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30th Anniversary of Community Mortgage Program
1 August 2018
SHFC, Makati City



For 30 years now, the Community Mortgage Program or CMP has been fulfilling the dreams of low-income families to have their own homes. It has been building empowered communities so they could become major contributors to our nationís progress. Established two years after the People Power Revolution, the CMP harnessed the ability of communities to provide themselves housing. This community-driven approach has become a model emulated throughout the world. However, the challenges remain and the CMP must continue to grow and reinvent itself and evolve into better shelter programs.

The CMP is a well-loved government institution among the poor and development workers. Much of its good reputation it owes to the guiding principles on which it was founded: first among which is that housing is a right; second, housing entails building homes and communities, not just houses; and third, housing must be adequate, livable, affordable, inclusive and community-driven.

These principles have remained the cornerstone of the CMP throughout the past three decades. It has enabled us to assist over 300,000 families through over 14 billion pesos worth of loan assistance. We are very proud of these achievements; especially because for us - the hard working men and women of SHFC - we see actual faces behind these numbers, of poor families we have actually met and work with; men and women, young and old, who have thanked us for our assistance. And that inspires us to do more.

Indeed, we have been doing more and introducing trailblazing housing concepts such as culturally sensitive housing for peacebuilding, which we started in Zamboanga after the siege and which we are doing now in Marawi. We are also introducing farmlot housing, which aims to encourage rural families to stay in their communities by providing housing with agricultural livelihood. We have also added vertical housing to our program as a solution to the scarcity of land in highly urbanized areas and we are making our shelter solutions flexible to the needs of the community.

In terms of our guiding principles, we can now add one more to the three mentioned earlier, and that is: partnerships are indispensable especially with the local government units or LGUs. That has been our most recent thrust, which we have found to be very effective. We discovered that there are many LGUs who are very eager to work with us in finding solutions to the homelessness in their locality.

There are several advantages to working with LGUs. First, they know the local conditions and problems very well. In most cases, they have already identified the communities who need assistance. Second, they are willing to share their resources with us: be it land, equipment and even personnel. Third, LGUs can help facilitate the procurement of permits and thus speed up the completion of projects. And finally, working with them does away with the corrupt practices that we have uncovered in several projects that were previously initiated by pseudo-mobilizers who acted as developers who only desired profit.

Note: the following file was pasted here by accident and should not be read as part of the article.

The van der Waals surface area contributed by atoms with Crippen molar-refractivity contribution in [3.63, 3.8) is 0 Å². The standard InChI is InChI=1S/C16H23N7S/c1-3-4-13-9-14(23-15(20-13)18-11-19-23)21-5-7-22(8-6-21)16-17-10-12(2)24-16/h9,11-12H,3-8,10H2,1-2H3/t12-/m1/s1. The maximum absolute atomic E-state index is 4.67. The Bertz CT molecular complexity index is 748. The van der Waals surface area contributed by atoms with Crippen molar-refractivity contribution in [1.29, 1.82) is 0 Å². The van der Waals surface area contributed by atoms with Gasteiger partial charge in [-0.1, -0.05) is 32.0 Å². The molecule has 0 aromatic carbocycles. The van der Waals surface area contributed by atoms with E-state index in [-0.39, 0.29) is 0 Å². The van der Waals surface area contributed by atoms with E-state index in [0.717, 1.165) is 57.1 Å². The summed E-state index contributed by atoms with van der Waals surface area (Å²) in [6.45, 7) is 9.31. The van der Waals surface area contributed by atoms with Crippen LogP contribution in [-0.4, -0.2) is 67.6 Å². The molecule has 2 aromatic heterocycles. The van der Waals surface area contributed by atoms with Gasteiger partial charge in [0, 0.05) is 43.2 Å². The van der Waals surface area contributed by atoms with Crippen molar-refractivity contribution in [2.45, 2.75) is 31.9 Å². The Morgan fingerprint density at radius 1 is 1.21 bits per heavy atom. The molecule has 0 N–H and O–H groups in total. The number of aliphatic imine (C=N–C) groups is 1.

Indeed, because of our anti-corruption drive, the road to where we are now has not been easy. We have to set up safeguards to ensure that our beneficiaries will not be put to a disadvantage. After all, one of our guiding principles is to make housing affordable. But with corruption, housing becomes more expensive. It is the poor who will bear that burden. Sadly, this drive to clean up our program has been met with resistance and some groups are out to frustrate our efforts by cleverly turning the table against us. But that is not unexpected, and it will not stop us from continuing our efforts to fight irregularities. Our genuine desire to champion our pro-poor mandate keeps our spirits afloat in bad times.

And so the challenge continues. We have to keep up with the increasing demand for safe, resilient, and sustainable housing solutions. We have to continue finding ways to expand our programs to reach untapped markets. And more importantly, we need to strengthen the capability of our employees to drive our purpose.

The success of CMP would not have been possible without the support of partners who never fail to share their talents and resources to the noble cause of housing the poor. We know that the 30 years of CMP is not about SHFC. The 30 years is about the thousands of families who now know what it is like to own a home, one that they can pass on to the next generation.


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